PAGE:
THE SUBJECT WAS ROSES
at Niles College
Inexperienced actors tend to focus on their dialogue, infusing the words with lots of feeling and animation. Veteran actors also know how to extract meaning from the spaces between words. Instead of merely hitting the notes dictated by the author, veteran actors make music onstage, evoking more emotion and insight than the marks on the page seem to contain.
The people who collaborated on the Marbleworks production of The Subject Was Roses make music together, and I'm not referring just to the actors--the designers and the director also make crucial contributions. Together they bring genuine depth and dimension to this simple story about an ex-soldier at the end of World War II who's trying to extricate himself from his family. This production at Niles College, way out at Harlem and Touhy, was one of the most satisfying I've seen in years--and I don't even like the play very much.
The play, written by Frank Gilroy, premiered in 1964, when Freudian psychology was firmly rooted in American literature--it's loaded with oedipal tension. The mother behaves more like her son's girlfriend, lavishing attention on him and making him visibly uncomfortable by kissing his hand a bit too ardently. The father resents their closeness, and his resentment makes him hypercritical of his son and constantly angry at his wife, who regards him with silent but unmistakable revulsion. The son is in a horrible bind--he wants his father's approval and he enjoys his mother's affection, but he also knows he has to get the hell away from them both.
Such incestuous longings are no longer very shocking, and they've even become a bit corny. Fortunately, the actors in this production managed to transcend the stale Freudian undertones by filling the spaces between the words with body language and facial expressions that add complexity to these three hapless characters.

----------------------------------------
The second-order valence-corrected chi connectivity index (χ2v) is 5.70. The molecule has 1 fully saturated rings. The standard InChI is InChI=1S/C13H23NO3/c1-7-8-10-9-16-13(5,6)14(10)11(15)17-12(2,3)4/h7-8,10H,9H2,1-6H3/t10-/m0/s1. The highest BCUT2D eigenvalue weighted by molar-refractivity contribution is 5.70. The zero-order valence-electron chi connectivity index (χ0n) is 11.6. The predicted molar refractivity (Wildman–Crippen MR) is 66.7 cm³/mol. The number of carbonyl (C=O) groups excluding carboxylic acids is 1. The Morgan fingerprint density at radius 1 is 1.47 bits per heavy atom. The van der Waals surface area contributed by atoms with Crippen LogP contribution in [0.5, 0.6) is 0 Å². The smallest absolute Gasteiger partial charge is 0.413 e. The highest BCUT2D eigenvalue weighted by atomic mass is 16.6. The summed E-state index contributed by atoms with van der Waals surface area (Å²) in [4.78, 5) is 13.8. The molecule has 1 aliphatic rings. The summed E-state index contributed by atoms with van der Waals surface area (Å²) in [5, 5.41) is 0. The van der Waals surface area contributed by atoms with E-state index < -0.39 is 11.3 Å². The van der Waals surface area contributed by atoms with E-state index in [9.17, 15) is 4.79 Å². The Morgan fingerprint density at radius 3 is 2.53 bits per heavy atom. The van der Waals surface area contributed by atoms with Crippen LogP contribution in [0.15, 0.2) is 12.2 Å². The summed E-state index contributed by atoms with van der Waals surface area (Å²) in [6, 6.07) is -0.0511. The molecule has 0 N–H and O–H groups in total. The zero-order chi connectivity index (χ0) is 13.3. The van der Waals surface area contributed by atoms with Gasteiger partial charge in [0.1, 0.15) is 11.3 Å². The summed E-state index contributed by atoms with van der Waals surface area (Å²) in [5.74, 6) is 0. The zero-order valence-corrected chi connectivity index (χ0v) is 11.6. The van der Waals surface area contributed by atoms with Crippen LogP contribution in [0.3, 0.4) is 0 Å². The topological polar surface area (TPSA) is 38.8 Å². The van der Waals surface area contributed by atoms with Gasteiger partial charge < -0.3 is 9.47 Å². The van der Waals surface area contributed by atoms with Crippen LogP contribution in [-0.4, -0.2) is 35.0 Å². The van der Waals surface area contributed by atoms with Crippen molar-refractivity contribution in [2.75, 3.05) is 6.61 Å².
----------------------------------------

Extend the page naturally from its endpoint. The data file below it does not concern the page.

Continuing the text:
George Lugg, for example, displays two extremes of the father's character. In the first act he's practically bursting with joy that his son has returned home safely from the war. Though he's devoted to his job and ready to go to the office on this Saturday morning, he decides to skip work so he can take his son to a Giants game. "I thought of Mr. Freeman," the father says, referring to a neighbor whose son was killed in the war. "What wouldn't he give to be able to spend a day with his son?"
But in the second act, which takes place on Sunday morning, after relations with his wife have hit a new low, the father is grumpy, abusive, and domineering--the behavior of a husband who feels profoundly humiliated by his wife. But Lugg doesn't indulge the obvious oedipal interpretation. Instead he shows a soft, vulnerable man protecting himself behind a wall of hostility and aggression. The father in the first act merely had his guard down, we realize, and the father of the second act is merely trying to salvage a sense of power and self-esteem.
Helen Engelbrecht as the mother does something similar. The icy rigidity that seizes her body when her husband is around fills the stage with tension, even when she is perfectly silent. Though when he returns with roses for her, she begins to melt a little.
Peter de Faria as the son gives a performance of almost cinematic subtlety. With just a hint of tension in his back or a slight eagerness in his eyes, he manages to convey the young man's longing for his father's approval.
William Fosser, who designed the ingenious set for the Candlelight Dinner Playhouse's current production of Phantom, has masterfully transformed the Marbleworks stage into a 1946 apartment, with a vintage can of Bab-O on the sink, a vintage box of Argo cornstarch on the shelf, and glass milk bottles in the icebox. Lighting designer William Shadinger intensifies certain moments by increasing the illumination subtly, if not quite subliminally. Jay Hurley's costumes are authentic, right down to the seam running up the back of the mother's stockings. And director Mary Bonnett has skillfully harmonized all these elements into a moving drama that's fresh and persuasive, despite its age and antiquated undertones.